County DWI funds sustain additional cut

By Thomas Garcia
QCS Senior Writer

Another cut in state funding has officials concerned about the future of the Quay County DWI Compliance program.

“We didn’t know the cut was going to be this bad,” said Richard Primrose, Quay County manager.

Primrose said the county received its first quarter distribution for the DWI program on Sept. 12 in the amount of $9,000. He had anticipated it would be $23,000.

Primrose said he will contact state officials to determine why the distribution was cut. He said it is important to the program’s future to determine if other distributions will be cut.

Primrose said the county pays for the program out of the general funds. He said the county is reimbursed by the distributions. These latest cuts puts the county out $14,000, Primrose said.

Primrose said there is a possibility the shorted funds will be added to the next distribution.

Primrose said during the 30-day legislative session the state did a sweep of all of the funds to try to make up for a projected $150 million shortfall in the 2016 budget.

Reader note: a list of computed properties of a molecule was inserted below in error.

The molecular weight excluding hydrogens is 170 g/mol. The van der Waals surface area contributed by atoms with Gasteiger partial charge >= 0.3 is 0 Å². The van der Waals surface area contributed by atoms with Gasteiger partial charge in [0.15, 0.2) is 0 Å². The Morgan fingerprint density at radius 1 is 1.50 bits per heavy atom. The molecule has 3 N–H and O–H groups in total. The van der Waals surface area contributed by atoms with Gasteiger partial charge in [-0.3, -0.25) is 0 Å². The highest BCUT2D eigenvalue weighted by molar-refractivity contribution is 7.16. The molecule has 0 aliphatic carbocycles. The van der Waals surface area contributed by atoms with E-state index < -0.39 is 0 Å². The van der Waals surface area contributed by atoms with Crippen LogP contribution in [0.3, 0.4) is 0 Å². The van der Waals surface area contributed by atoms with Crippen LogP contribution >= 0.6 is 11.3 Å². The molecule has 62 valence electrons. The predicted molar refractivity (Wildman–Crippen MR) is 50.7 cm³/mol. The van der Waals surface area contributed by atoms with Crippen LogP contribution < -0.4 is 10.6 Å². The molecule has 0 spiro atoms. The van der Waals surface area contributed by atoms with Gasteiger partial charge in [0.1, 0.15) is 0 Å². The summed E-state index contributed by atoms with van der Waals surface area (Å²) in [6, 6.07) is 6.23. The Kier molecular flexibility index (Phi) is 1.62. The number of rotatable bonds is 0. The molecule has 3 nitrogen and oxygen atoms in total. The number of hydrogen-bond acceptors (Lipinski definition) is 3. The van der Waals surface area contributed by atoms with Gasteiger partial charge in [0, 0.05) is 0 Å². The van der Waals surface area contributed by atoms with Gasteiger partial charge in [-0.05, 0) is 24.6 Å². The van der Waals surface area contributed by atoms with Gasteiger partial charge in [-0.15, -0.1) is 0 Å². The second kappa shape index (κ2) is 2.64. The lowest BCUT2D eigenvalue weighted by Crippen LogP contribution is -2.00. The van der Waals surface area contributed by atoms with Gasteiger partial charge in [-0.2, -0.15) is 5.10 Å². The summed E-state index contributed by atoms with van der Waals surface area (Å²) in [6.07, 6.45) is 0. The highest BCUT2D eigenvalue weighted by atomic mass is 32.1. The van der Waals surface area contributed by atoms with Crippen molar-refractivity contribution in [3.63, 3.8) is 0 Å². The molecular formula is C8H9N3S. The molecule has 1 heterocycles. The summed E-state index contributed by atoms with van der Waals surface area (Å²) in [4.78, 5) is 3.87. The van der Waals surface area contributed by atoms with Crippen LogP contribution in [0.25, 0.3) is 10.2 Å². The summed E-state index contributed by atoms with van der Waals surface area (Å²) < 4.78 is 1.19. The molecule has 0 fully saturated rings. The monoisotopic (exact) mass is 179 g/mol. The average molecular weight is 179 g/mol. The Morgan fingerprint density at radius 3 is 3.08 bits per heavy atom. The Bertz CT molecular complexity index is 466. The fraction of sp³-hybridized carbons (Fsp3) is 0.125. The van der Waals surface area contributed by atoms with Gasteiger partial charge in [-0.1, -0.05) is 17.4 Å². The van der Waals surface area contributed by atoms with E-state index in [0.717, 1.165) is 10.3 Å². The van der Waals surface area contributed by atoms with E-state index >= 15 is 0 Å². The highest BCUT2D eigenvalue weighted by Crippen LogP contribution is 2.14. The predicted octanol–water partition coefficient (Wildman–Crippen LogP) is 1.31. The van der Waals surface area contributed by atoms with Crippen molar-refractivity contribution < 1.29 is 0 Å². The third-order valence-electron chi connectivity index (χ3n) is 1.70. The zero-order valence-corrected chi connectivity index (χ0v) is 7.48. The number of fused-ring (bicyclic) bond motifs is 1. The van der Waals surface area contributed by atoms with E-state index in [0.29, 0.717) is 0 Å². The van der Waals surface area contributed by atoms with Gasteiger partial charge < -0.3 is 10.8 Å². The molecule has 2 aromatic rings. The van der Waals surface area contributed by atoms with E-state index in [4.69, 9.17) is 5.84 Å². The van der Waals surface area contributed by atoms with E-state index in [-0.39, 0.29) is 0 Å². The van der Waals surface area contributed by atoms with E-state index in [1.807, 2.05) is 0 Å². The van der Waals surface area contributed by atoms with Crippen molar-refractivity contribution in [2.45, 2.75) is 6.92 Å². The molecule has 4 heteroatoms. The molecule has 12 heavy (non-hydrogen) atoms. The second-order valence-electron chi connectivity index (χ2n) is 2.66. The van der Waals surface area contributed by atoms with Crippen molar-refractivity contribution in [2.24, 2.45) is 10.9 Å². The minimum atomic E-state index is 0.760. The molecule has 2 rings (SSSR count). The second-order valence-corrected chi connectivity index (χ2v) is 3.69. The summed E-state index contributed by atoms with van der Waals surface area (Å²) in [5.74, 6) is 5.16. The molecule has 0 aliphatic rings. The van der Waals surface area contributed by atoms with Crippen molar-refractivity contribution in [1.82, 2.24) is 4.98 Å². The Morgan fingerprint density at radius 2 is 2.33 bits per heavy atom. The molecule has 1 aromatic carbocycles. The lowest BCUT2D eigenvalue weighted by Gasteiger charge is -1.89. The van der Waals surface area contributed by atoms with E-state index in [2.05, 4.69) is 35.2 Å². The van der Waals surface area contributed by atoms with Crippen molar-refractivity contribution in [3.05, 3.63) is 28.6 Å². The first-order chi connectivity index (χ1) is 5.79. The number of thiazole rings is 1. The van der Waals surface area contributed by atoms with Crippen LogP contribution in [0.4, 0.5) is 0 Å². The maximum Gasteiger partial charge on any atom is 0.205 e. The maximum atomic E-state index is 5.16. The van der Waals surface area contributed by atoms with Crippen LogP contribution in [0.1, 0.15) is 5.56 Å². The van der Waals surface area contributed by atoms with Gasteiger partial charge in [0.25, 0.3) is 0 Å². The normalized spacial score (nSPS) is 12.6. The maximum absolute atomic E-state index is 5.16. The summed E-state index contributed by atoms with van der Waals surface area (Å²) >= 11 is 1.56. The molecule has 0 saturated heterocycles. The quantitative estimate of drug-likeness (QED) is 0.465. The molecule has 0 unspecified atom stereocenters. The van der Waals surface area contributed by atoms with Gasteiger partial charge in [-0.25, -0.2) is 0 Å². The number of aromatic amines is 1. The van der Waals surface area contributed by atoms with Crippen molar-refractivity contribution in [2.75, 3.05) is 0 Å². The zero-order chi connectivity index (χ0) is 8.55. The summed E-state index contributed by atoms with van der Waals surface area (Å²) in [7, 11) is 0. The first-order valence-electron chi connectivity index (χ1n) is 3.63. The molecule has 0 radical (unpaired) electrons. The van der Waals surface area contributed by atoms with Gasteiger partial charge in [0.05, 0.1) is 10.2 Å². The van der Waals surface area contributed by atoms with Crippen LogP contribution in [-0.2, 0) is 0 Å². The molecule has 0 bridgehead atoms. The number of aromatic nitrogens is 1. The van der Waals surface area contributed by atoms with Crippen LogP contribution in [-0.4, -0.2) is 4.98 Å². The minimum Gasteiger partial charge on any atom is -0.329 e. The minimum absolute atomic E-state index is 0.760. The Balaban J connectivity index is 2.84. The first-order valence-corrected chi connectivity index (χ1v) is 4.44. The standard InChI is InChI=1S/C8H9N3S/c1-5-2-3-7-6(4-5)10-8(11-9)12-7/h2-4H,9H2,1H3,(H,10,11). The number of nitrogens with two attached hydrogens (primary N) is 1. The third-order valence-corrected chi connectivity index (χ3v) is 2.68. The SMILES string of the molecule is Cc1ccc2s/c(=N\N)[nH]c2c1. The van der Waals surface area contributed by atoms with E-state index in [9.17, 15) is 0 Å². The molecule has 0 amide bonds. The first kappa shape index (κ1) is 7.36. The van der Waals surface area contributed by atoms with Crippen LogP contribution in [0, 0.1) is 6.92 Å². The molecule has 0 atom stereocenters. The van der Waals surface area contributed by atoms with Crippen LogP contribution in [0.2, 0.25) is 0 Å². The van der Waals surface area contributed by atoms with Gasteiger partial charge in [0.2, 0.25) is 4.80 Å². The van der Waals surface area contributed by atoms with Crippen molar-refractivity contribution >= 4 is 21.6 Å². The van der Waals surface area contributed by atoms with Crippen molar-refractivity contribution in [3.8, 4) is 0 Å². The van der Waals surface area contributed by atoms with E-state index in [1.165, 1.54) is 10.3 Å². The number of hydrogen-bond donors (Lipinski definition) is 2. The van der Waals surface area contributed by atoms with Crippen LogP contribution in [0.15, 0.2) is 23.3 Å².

A sweep takes money from other funds and transfers them to the state’s general fund to shore up a deficit.

To make matters worse, the New Mexico Legislative Finance Committee projected a $458 million shortfall for the 2017 budget.

The causes of the shortfall include; a struggling state economy and low oil and natural gas prices that triggered a crash in state’s oil and gas sector, said Sen. John Arthur Smith, D-Deming, LFC chairman.

Primrose said as the state works to balance the budget it is possible to see additional reductions in funding to programs and capital outlay. He said in May the county budgeted a projected  22 percent cut to the DWI funding for the 2017 fiscal year. Program Coordinator Bryan Rinestine volunteered to reduce his hours to offset the reduced funding, Primrose said.

Primrose said the budget reduction raised concerns for a program that was already struggling to offer compliance services. He said without the compliance program (DWI probation), a judge is left with two choices for an offender: jail or set them free.

Primrose said the lack of a DWI program would also cost the county additional money in the housing of DWI offenders at the Quay County Detention Center. He said the county would absorb the cost of housing inmates as opposed to them being placed on probation.

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